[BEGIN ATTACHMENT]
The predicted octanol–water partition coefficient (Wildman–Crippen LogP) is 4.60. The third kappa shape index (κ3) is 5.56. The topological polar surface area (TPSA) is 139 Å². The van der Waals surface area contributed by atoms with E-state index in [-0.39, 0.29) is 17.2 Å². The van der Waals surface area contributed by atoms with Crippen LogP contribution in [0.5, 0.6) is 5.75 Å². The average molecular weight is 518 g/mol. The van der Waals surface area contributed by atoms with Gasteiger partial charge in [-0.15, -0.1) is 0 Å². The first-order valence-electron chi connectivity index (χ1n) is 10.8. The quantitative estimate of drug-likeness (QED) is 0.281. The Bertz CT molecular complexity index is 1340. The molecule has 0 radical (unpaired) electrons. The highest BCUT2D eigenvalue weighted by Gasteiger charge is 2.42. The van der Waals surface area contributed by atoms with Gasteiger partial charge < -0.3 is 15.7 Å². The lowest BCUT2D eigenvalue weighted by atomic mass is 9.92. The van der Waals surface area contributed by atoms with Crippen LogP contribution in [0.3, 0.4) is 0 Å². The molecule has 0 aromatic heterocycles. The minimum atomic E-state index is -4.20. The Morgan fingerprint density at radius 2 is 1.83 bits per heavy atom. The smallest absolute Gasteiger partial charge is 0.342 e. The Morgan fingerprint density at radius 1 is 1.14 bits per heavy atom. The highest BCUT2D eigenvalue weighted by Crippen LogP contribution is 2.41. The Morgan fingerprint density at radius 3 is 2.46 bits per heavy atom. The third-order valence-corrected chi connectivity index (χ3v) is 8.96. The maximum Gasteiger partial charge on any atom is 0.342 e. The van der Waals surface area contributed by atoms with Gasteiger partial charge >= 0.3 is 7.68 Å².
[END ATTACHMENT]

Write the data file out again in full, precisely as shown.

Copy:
The predicted octanol–water partition coefficient (Wildman–Crippen LogP) is 4.60. The third kappa shape index (κ3) is 5.56. The topological polar surface area (TPSA) is 139 Å². The van der Waals surface area contributed by atoms with E-state index in [-0.39, 0.29) is 17.2 Å². The van der Waals surface area contributed by atoms with Crippen LogP contribution in [0.5, 0.6) is 5.75 Å². The average molecular weight is 518 g/mol. The van der Waals surface area contributed by atoms with Gasteiger partial charge in [-0.15, -0.1) is 0 Å². The first-order valence-electron chi connectivity index (χ1n) is 10.8. The quantitative estimate of drug-likeness (QED) is 0.281. The Bertz CT molecular complexity index is 1340. The molecule has 0 radical (unpaired) electrons. The highest BCUT2D eigenvalue weighted by Gasteiger charge is 2.42. The van der Waals surface area contributed by atoms with Gasteiger partial charge < -0.3 is 15.7 Å². The lowest BCUT2D eigenvalue weighted by atomic mass is 9.92. The van der Waals surface area contributed by atoms with Crippen LogP contribution in [0.3, 0.4) is 0 Å². The molecule has 0 aromatic heterocycles. The minimum atomic E-state index is -4.20. The Morgan fingerprint density at radius 2 is 1.83 bits per heavy atom. The smallest absolute Gasteiger partial charge is 0.342 e. The Morgan fingerprint density at radius 1 is 1.14 bits per heavy atom. The highest BCUT2D eigenvalue weighted by Crippen LogP contribution is 2.41. The Morgan fingerprint density at radius 3 is 2.46 bits per heavy atom. The third-order valence-corrected chi connectivity index (χ3v) is 8.96. The maximum Gasteiger partial charge on any atom is 0.342 e. The van der Waals surface area contributed by atoms with Gasteiger partial charge >= 0.3 is 7.68 Å².